14th century gonfalon, from Blonay Castle, Switzerland

Even when gonfalons focused primarily on religious imagery, heraldic elements frequently graced the periphery of the design. Below is a large 16th century embroidered and painted gonfalon from Milan depicting Saint Ambrose. Several cartouche-shaped shields adorn the bottom of the gonfalon.

Gonfalon of Milan. 1567 Italy

Dag Shapes

Generally, gonfalons have a square main body with at least two dags (swallowtailed) but more frequently have three dags with squared ends, as seen in the examples above.

Swallow-tailed gonfalons from the Korjenić-Neorić Armorial, 1595 Southeast Europe

Occasionally, gonfalons appear to have a pointed pennon shape, as in the examples below.

Three gonfalons, from St. Gallen, Stiftsbibliothek, Cod. Sang 1084, p. 16, 1480s Germany

Flat-bottomed gonfalons, following the model of the vexillum, are seen most typically in non-heraldic gonfalons, but there are examples of heraldic versions as well, particularly with “trumpet banners,” or gonfalons mounted to straight trumpets.

A bugler with a rectangular gonfalon. From Jost Amman’s Das Ständebuch, 1586 Frankfurt

Here’s an example of a rectangular gonfalon (likely for a trumpet) that displays a full achievement.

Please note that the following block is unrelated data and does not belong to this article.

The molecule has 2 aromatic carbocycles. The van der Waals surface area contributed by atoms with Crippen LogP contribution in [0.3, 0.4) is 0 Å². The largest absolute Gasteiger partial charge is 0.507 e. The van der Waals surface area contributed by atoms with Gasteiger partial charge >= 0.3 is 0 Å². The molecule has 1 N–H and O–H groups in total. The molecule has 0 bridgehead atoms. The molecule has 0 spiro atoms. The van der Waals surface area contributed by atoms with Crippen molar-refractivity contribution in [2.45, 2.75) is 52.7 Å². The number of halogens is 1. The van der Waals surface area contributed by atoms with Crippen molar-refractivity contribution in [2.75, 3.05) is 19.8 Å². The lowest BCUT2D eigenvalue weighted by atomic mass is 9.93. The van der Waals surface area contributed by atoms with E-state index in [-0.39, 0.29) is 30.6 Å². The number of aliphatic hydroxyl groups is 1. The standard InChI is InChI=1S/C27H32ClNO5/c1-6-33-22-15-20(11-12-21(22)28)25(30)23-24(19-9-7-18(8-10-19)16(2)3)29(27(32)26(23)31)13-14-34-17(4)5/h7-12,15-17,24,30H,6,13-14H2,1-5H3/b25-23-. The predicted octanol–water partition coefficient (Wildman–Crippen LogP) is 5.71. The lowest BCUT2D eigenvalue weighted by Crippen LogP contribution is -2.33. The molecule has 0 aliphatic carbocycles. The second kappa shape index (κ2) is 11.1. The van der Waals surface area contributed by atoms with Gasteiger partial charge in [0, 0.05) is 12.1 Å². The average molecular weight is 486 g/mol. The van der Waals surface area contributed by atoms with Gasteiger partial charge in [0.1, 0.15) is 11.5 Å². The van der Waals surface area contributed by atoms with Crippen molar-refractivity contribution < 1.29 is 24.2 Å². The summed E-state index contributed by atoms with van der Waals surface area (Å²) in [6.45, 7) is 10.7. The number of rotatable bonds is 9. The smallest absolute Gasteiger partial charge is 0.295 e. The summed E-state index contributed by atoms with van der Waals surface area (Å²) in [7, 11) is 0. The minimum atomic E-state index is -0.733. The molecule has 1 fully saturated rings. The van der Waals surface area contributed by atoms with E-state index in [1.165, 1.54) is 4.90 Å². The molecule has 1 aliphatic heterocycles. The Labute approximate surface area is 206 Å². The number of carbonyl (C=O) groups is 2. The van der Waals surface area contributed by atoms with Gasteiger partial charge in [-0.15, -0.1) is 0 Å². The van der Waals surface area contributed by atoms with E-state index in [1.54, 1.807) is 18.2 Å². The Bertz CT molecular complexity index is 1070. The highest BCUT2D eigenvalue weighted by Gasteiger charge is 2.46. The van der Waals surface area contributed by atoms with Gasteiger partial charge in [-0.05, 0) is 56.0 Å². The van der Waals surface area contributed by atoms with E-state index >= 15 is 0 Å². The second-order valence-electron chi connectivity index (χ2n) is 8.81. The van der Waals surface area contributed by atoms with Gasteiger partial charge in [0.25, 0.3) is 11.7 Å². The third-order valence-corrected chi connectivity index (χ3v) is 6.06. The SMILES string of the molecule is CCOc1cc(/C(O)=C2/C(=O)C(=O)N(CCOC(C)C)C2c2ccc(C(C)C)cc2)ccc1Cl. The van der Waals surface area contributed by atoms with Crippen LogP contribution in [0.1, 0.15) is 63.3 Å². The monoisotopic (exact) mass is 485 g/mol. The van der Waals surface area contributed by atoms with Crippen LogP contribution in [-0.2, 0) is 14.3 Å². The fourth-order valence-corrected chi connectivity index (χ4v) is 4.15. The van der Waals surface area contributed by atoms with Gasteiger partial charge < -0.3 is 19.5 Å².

16th century embroidered gonfalon. From the collection of the Metropolitan Museum of Art

How do I design my own gonfalon?

Because of the wide variety of subjects and designs on historical gonfalons, the format provides the greatest opportunity for artistic expression. Gonfalons can display arms alone, or achievements both simple and complex.

Gonfalons for Cormac Mor – Arms, achievement with motto, and achievement with award medallions

Gonfalons can display multiple pieces of armory in a single design. Related badges (such as a baronial populace badge and an officer badge) can be combined into a new composite image that expresses the intersection between those badges (such as an officer of a barony). A clever artist might also incorporate the aesthetic of religious gonfalons to display their armory in a way that informs the meaning of the heraldry itself; for example, in the design below right, the rainbow wings evoke the modern LGBTQ+ pride flag, which gives context to the Clan Blue Feather badge flying above.

A gonfalon with the arms of Caid and her baronies; trumpet banners for the Order of the Pelican and the Marshal of Dragon’s Mist; a gonfalon with an angel bearing the badge of Clan Blue Feather.

What other kinds of heraldic flags are there?

For more information about heraldic flags, please see the options below:

Standard – A large, tapering flag used to display the badges of its owner, a rallying point for armies

Banner – A square or tall rectangular flag, used to display arms

Pennon – A smaller flag used to display arms or single badges, great for battlefield identification